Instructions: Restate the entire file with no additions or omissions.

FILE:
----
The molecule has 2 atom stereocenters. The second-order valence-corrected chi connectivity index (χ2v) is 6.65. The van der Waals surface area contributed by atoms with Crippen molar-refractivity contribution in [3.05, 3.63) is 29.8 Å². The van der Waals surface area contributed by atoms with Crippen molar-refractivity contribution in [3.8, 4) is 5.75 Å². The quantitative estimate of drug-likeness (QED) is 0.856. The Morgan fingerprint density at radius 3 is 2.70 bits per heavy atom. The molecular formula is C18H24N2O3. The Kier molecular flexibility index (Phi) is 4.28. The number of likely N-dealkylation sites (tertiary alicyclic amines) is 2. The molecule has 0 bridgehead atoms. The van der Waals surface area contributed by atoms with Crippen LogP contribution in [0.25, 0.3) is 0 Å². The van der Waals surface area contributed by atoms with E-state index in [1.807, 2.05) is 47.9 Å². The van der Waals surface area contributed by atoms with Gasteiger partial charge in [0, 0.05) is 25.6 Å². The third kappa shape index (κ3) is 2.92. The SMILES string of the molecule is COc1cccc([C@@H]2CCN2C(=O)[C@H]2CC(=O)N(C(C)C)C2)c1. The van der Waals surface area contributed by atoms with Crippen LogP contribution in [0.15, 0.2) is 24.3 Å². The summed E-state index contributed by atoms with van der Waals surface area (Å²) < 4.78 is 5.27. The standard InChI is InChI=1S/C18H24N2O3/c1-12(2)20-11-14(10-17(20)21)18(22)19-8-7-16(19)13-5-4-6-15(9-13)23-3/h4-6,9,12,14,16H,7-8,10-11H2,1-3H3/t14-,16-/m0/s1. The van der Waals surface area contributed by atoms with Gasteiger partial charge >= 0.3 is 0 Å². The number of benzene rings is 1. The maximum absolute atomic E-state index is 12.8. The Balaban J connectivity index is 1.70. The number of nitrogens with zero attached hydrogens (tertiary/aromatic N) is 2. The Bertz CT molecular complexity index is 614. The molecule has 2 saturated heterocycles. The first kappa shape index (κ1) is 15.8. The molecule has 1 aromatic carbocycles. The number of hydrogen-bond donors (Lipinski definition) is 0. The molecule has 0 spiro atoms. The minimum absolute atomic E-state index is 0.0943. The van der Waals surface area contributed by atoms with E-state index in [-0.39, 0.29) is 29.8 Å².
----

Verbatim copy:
The molecule has 2 atom stereocenters. The second-order valence-corrected chi connectivity index (χ2v) is 6.65. The van der Waals surface area contributed by atoms with Crippen molar-refractivity contribution in [3.05, 3.63) is 29.8 Å². The van der Waals surface area contributed by atoms with Crippen molar-refractivity contribution in [3.8, 4) is 5.75 Å². The quantitative estimate of drug-likeness (QED) is 0.856. The Morgan fingerprint density at radius 3 is 2.70 bits per heavy atom. The molecular formula is C18H24N2O3. The Kier molecular flexibility index (Phi) is 4.28. The number of likely N-dealkylation sites (tertiary alicyclic amines) is 2. The molecule has 0 bridgehead atoms. The van der Waals surface area contributed by atoms with Crippen LogP contribution in [0.25, 0.3) is 0 Å². The van der Waals surface area contributed by atoms with E-state index in [1.807, 2.05) is 47.9 Å². The van der Waals surface area contributed by atoms with Gasteiger partial charge in [0, 0.05) is 25.6 Å². The third kappa shape index (κ3) is 2.92. The SMILES string of the molecule is COc1cccc([C@@H]2CCN2C(=O)[C@H]2CC(=O)N(C(C)C)C2)c1. The van der Waals surface area contributed by atoms with Crippen LogP contribution in [0.15, 0.2) is 24.3 Å². The summed E-state index contributed by atoms with van der Waals surface area (Å²) < 4.78 is 5.27. The standard InChI is InChI=1S/C18H24N2O3/c1-12(2)20-11-14(10-17(20)21)18(22)19-8-7-16(19)13-5-4-6-15(9-13)23-3/h4-6,9,12,14,16H,7-8,10-11H2,1-3H3/t14-,16-/m0/s1. The van der Waals surface area contributed by atoms with Gasteiger partial charge >= 0.3 is 0 Å². The number of benzene rings is 1. The maximum absolute atomic E-state index is 12.8. The Balaban J connectivity index is 1.70. The number of nitrogens with zero attached hydrogens (tertiary/aromatic N) is 2. The Bertz CT molecular complexity index is 614. The molecule has 2 saturated heterocycles. The first kappa shape index (κ1) is 15.8. The molecule has 1 aromatic carbocycles. The number of hydrogen-bond donors (Lipinski definition) is 0. The molecule has 0 spiro atoms. The minimum absolute atomic E-state index is 0.0943. The van der Waals surface area contributed by atoms with E-state index in [-0.39, 0.29) is 29.8 Å².